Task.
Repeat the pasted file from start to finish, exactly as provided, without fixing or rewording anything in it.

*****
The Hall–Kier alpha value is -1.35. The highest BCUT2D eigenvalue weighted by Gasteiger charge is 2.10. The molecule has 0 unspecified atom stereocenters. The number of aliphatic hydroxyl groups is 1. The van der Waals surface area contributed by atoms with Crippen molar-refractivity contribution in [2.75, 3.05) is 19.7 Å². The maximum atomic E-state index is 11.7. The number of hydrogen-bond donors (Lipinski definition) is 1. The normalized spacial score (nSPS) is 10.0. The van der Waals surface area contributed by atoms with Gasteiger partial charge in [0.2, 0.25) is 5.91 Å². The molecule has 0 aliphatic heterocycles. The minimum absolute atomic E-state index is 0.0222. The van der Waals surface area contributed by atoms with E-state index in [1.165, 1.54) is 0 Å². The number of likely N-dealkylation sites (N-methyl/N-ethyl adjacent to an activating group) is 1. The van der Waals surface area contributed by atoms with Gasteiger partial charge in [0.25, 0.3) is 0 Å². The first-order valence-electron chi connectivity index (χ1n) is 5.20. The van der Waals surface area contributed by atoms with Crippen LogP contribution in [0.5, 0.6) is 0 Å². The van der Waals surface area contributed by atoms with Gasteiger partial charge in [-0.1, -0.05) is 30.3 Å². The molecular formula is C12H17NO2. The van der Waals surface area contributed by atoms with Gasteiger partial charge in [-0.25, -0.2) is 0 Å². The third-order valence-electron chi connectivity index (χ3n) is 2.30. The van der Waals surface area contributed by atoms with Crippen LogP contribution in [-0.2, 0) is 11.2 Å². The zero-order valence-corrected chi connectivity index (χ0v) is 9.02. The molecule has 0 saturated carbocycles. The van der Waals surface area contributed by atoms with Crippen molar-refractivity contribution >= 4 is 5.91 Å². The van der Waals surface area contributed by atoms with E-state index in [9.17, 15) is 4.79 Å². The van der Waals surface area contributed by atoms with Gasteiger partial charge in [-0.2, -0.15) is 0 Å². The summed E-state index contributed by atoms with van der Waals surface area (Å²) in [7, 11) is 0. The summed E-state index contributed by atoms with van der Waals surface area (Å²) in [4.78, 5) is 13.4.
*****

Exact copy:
The Hall–Kier alpha value is -1.35. The highest BCUT2D eigenvalue weighted by Gasteiger charge is 2.10. The molecule has 0 unspecified atom stereocenters. The number of aliphatic hydroxyl groups is 1. The van der Waals surface area contributed by atoms with Crippen molar-refractivity contribution in [2.75, 3.05) is 19.7 Å². The maximum atomic E-state index is 11.7. The number of hydrogen-bond donors (Lipinski definition) is 1. The normalized spacial score (nSPS) is 10.0. The van der Waals surface area contributed by atoms with Gasteiger partial charge in [0.2, 0.25) is 5.91 Å². The molecule has 0 aliphatic heterocycles. The minimum absolute atomic E-state index is 0.0222. The van der Waals surface area contributed by atoms with E-state index in [1.165, 1.54) is 0 Å². The number of likely N-dealkylation sites (N-methyl/N-ethyl adjacent to an activating group) is 1. The van der Waals surface area contributed by atoms with Gasteiger partial charge in [0.25, 0.3) is 0 Å². The first-order valence-electron chi connectivity index (χ1n) is 5.20. The van der Waals surface area contributed by atoms with Crippen LogP contribution in [0.5, 0.6) is 0 Å². The van der Waals surface area contributed by atoms with Gasteiger partial charge in [-0.1, -0.05) is 30.3 Å². The molecular formula is C12H17NO2. The van der Waals surface area contributed by atoms with Gasteiger partial charge in [-0.25, -0.2) is 0 Å². The third-order valence-electron chi connectivity index (χ3n) is 2.30. The van der Waals surface area contributed by atoms with Crippen LogP contribution in [-0.2, 0) is 11.2 Å². The zero-order valence-corrected chi connectivity index (χ0v) is 9.02. The molecule has 0 saturated carbocycles. The van der Waals surface area contributed by atoms with Crippen molar-refractivity contribution >= 4 is 5.91 Å². The van der Waals surface area contributed by atoms with E-state index in [9.17, 15) is 4.79 Å². The van der Waals surface area contributed by atoms with Gasteiger partial charge in [-0.2, -0.15) is 0 Å². The summed E-state index contributed by atoms with van der Waals surface area (Å²) in [7, 11) is 0. The summed E-state index contributed by atoms with van der Waals surface area (Å²) in [4.78, 5) is 13.4.